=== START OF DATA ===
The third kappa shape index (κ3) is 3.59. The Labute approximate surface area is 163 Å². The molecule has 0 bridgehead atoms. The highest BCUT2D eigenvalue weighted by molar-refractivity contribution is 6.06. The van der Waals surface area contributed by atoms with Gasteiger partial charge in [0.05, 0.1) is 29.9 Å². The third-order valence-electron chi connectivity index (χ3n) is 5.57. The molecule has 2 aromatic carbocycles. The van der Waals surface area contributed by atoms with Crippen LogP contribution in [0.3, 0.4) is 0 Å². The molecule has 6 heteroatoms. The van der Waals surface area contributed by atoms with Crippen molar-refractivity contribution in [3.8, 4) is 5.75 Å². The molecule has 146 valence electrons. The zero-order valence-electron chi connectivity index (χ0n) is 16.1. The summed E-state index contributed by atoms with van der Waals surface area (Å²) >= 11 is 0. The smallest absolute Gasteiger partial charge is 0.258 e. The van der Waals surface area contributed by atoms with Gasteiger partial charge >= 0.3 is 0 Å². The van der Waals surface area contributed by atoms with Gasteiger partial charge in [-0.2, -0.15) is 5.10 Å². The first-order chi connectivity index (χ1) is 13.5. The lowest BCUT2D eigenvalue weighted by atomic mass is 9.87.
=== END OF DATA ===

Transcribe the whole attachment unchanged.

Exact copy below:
The third kappa shape index (κ3) is 3.59. The Labute approximate surface area is 163 Å². The molecule has 0 bridgehead atoms. The highest BCUT2D eigenvalue weighted by molar-refractivity contribution is 6.06. The van der Waals surface area contributed by atoms with Gasteiger partial charge in [0.05, 0.1) is 29.9 Å². The third-order valence-electron chi connectivity index (χ3n) is 5.57. The molecule has 2 aromatic carbocycles. The van der Waals surface area contributed by atoms with Crippen LogP contribution in [0.3, 0.4) is 0 Å². The molecule has 6 heteroatoms. The van der Waals surface area contributed by atoms with Crippen molar-refractivity contribution in [3.8, 4) is 5.75 Å². The molecule has 146 valence electrons. The zero-order valence-electron chi connectivity index (χ0n) is 16.1. The summed E-state index contributed by atoms with van der Waals surface area (Å²) >= 11 is 0. The smallest absolute Gasteiger partial charge is 0.258 e. The van der Waals surface area contributed by atoms with Gasteiger partial charge >= 0.3 is 0 Å². The van der Waals surface area contributed by atoms with Gasteiger partial charge in [-0.2, -0.15) is 5.10 Å². The first-order chi connectivity index (χ1) is 13.5. The lowest BCUT2D eigenvalue weighted by atomic mass is 9.87.